Arctic, Arctic 2003, Expeditions and Travels, Red Knot, Shorebird

Expedition to the Arctic: Red Knot – June 21, 2003


Go to An Introduction on the Purpose of Our Expeditions

Our 2003 Arctic Expedition will follow a unique and potentially disastrous period for the Red Knot and the other shorebirds that stop in Delaware Bay. The birds rely on the eggs of the horseshoe crab to double body weight with fat to fuel their flight to the Arctic. This year there were virtually no eggs until the end of the season and only about half of the previous years number of red knots came to the bay. Those that came had to stay longer than at any time in the last six years to gain sufficient weight and fewer did so. We predict fewer birds made it to the Arctic and there was a substantial decline in breeding density. What will be found?

To answer that question we have established a remote study site on Southampton Island in Nunavut Province of the Canadian Arctic. We have returned to the study site for the last four years. The stories and pictures of the past trips are a part of this website.

We will expand our efforts this year by establishing a second site on King William Island in the central Canadian Arctic. Three years ago in late June we conducted an extensive survey of red knots that had been fixed with radio transmitters on Delaware Bay in May. We found 12 of 100 that year. Three were on Southampton Island and 4 on King William Island. As the rest were scattered on many different sites we consider these two islands to be the primary breeding areas of the red knot.

A second expansion of our project this year will be to repeat the 2000 survey of red knots with radio transmitters attached this year on Delaware Bay. We will expand the survey to include the Foxe Basin north of Southampton Island. This part of the project will be run jointly with Paul Castelli, biologist with the Bureau of Wildlife Management, Dave Golden, biologist with the Endangered & Nongame Species Program. Paul will be searching for Atlantic brant also equipped with transmitters while they wintered in NJ.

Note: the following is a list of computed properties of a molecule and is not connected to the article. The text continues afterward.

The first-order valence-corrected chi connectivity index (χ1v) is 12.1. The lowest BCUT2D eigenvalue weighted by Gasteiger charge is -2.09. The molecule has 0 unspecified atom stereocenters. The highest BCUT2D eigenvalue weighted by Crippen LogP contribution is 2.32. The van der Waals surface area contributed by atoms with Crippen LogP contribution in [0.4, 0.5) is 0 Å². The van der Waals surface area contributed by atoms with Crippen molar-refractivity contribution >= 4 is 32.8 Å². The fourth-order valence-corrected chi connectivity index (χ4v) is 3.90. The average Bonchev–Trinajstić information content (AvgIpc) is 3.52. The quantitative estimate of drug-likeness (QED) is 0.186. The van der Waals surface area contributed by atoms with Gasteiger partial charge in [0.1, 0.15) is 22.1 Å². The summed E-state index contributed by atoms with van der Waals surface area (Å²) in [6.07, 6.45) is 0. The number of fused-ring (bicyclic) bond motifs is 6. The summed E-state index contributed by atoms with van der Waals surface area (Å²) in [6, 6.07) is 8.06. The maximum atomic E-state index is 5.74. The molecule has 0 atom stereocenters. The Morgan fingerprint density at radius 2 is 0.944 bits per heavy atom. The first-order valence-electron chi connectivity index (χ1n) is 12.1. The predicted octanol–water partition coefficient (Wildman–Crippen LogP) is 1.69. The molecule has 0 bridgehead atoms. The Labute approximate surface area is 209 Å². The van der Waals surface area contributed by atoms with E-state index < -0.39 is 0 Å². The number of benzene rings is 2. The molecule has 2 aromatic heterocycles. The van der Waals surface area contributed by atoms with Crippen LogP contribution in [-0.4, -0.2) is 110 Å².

We have added three new people to our team this year: Karen Bennett of Delaware Division of Fish & Wildlife, Roger Swinfen (a shorebird biologist from the United Kingdom), and Pete Winkler, a Geographic Information System biologist with the Endangered & Nongame Species Program. They will join Amanda Dey and me (NJ Division of Fish & Wildlife), Mark Peck (Royal Ontario Museum, Toronto), Nancy Donnelly (United Friends School, PA), Humphrey Sitters (Wader Study Group, United Kingdom), Bruce Luebke (US Fish & Wildlife Service), and Steve Gates (Princeton). Once again Johnny Alouit (Coral Harbour Hunters & Trappers Organization) will accompany us once we reach Southampton.

Larry Niles
Edited by Nancy Donnelly
Photos by Larry Niles and Amanda Dey

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